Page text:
Information isn't knowledge.
Knowledge management is the practice of turning the rivers of information that an organization produces into valuable, actionable knowledge.
Definition: Knowledge Management
Knowledge management is the discipline of creating, assessing, controlling, communicating and socializing knowledge. The goal of knowledge management is to transform information into actionable knowledge to support business strategy and execution.
The following process identifies the core activities of knowledge management. The last column gives examples of business functions that depend on knowledge management.
Manage & Sustain KnowledgeThese core knowledge management activities transform information into knowledge to support business functions.
|Identify||Identify processes and initiatives that are generating knowledge. Ensure that valuable knowledge is managed.|
|Create||Manage processes for creating valuable knowledge. |
|Validate||Validate knowledge quality.|
|Assess ||Assess the sensitivity and impact of knowledge. |
|Retain||Retain knowledge for the requisite period. |
|Ensure Privacy||Ensure that knowledge management processes adhere to data privacy best practices.|
|Secure||Secure knowledge (ensure the availability, confidentiality, integrity and authenticity of information).|
|Control||Identify and apply knowledge controls. For example, ensure that knowledge is backed up.|
|Sustain||Ensure that knowledge is sustainable. For example, minimize the resources consumed by knowledge repositories.|
Communicate & Grow KnowledgeKnowledge is organized and made available to the organization. It's communicated and socialized. These processes help to grow and improve knowledge.
|Organize||Organize knowledge to facilitate its use. Knowledge is best organized by those closest to it. Knowledge management tools may allow departments, teams and users to create their own views of knowledge.|
|Classify||Classify knowledge according to taxonomies (i.e. sort knowledge into logical groupings). Knowledge is best classified by those closest to it. Knowledge management tools may allow users to create their own knowledge classifications (e.g. tags).|
|Distribute||Make knowledge available.|
|Communicate||Communicate knowledge. For example, in lunch and learn sessions.|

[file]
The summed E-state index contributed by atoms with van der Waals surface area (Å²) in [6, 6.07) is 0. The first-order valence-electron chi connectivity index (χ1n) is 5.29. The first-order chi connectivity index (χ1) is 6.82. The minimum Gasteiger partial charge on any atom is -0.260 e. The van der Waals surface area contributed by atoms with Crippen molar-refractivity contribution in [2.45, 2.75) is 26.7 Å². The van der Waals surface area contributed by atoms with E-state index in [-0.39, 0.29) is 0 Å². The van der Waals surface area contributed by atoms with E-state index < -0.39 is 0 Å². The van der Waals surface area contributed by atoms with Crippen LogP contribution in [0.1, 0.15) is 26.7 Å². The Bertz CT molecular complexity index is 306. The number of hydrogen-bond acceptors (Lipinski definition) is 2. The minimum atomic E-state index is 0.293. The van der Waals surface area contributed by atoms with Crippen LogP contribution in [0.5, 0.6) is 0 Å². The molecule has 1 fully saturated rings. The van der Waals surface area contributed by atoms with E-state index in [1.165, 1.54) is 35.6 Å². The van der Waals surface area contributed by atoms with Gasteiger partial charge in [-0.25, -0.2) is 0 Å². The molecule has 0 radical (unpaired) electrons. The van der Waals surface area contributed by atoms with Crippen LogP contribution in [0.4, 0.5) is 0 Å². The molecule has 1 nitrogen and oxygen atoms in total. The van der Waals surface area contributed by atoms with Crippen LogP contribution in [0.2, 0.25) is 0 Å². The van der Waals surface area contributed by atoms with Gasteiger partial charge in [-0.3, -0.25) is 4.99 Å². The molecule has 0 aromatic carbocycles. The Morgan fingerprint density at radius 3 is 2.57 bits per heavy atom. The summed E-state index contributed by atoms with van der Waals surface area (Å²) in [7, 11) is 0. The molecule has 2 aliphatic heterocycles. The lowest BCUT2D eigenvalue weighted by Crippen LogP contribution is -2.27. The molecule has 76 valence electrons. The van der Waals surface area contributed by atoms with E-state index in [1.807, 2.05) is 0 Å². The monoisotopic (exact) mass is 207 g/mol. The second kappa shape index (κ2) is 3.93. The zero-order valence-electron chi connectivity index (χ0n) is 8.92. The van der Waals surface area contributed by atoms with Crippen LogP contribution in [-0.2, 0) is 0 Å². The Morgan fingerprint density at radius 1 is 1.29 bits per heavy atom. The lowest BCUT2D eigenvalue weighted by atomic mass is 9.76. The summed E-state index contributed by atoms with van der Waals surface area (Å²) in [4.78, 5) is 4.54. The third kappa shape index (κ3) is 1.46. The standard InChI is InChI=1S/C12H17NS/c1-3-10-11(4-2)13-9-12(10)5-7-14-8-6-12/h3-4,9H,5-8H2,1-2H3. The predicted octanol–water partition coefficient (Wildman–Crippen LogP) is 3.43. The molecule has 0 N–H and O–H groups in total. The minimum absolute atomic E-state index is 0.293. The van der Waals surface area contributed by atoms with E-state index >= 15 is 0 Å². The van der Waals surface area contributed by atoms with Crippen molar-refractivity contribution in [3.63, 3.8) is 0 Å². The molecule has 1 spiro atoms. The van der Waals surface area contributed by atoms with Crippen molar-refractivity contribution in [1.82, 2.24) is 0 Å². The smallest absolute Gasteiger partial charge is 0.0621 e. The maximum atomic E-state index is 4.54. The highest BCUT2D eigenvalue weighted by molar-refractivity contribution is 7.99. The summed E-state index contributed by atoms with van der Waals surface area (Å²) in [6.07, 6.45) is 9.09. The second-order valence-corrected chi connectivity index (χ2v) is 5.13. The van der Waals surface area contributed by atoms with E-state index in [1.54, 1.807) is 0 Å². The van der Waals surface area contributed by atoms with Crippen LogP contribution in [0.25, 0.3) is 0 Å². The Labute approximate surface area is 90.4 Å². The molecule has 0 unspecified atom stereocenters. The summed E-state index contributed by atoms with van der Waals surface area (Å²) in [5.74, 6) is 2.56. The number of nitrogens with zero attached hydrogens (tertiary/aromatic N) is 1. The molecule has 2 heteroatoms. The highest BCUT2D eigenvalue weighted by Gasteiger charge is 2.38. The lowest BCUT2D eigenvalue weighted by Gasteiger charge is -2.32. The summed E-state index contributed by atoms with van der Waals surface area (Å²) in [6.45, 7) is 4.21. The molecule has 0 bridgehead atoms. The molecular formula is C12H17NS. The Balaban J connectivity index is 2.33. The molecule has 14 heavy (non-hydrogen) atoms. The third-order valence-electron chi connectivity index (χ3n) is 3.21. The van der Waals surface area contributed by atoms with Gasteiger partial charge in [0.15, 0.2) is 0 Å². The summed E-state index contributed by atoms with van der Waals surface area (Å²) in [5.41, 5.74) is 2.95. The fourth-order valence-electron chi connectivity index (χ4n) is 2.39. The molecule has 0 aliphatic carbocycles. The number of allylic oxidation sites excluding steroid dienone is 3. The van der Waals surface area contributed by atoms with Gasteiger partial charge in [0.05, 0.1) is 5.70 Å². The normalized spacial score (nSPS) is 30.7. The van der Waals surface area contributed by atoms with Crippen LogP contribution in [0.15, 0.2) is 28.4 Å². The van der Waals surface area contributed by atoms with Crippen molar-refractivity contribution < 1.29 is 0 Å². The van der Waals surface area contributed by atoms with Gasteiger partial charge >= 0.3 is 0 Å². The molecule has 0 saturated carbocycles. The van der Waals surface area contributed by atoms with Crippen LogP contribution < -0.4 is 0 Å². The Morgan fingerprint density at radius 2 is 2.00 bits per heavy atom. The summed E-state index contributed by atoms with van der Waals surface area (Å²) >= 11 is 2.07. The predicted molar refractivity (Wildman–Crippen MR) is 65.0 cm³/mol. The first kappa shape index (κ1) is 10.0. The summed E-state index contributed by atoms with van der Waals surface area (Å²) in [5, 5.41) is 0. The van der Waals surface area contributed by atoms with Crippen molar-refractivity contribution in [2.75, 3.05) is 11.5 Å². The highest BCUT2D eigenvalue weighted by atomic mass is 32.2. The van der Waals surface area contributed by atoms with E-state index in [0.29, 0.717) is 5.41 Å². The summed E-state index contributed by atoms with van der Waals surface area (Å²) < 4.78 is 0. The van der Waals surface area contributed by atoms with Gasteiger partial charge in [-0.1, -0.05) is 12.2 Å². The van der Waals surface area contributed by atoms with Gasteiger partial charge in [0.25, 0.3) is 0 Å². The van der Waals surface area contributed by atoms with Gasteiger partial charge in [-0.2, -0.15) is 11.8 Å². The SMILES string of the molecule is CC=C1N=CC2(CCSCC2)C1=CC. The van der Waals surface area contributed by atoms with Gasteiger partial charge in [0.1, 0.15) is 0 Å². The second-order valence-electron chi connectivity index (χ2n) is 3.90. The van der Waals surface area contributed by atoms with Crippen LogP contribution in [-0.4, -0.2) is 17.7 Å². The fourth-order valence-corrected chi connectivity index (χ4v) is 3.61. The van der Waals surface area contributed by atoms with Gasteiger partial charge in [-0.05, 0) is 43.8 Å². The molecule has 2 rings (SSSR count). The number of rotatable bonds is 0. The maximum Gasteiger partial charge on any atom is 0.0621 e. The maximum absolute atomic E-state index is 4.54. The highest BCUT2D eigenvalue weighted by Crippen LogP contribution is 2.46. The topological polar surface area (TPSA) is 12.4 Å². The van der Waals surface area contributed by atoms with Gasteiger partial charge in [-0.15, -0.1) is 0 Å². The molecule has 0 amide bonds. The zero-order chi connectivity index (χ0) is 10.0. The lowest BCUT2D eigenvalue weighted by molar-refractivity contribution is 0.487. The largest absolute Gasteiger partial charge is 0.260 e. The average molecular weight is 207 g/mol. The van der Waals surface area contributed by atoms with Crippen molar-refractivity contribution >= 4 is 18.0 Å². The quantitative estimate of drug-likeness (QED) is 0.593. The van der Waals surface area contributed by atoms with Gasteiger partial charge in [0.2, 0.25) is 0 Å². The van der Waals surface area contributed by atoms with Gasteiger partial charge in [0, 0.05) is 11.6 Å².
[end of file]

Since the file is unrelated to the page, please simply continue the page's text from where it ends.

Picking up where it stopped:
|Socialize||Socialize knowledge. For example, in meetings or social media.|
|Search||A powerful search tool is essential to knowledge management.|
|Combine & Connect||Tools and processes that combine knowledge and make connections between knowledge to improve its value to the organization.|
|Adapt||Adapt knowledge to new uses. For example, use marketing knowledge to feed into research & development.|
|Grow & Improve||Communicating & socializing knowledge feeds into the continual growth and improvement of knowledge. |
Use KnowledgeKnowledge management underlies everything your organization does.
Knowledge feeds into every strategy, decision, program, project and process an organization executes. Knowledge can also be a product.
|Strategies||Knowledge supports strategy formation and execution.|
|Decision Making||Knowledge driven decision making.|
|Research & Development||Knowledge feeds research & development activities.|
|Problem Solving||Knowledge supports problem resolution.|
|Communications||Knowledge supports business communications processes such as public relations.|
|Products||Knowledge can be a product or a component of products. For example, a consulting firm may offer a library of best practices to clients.|
|Processes||Knowledge may be used to support your business processes.|
|Reporting||Knowledge is critical to reporting & measurement at every level of your organization.|
|Audits & Compliance||Knowledge supports risk management, quality management, audits and compliance practices.|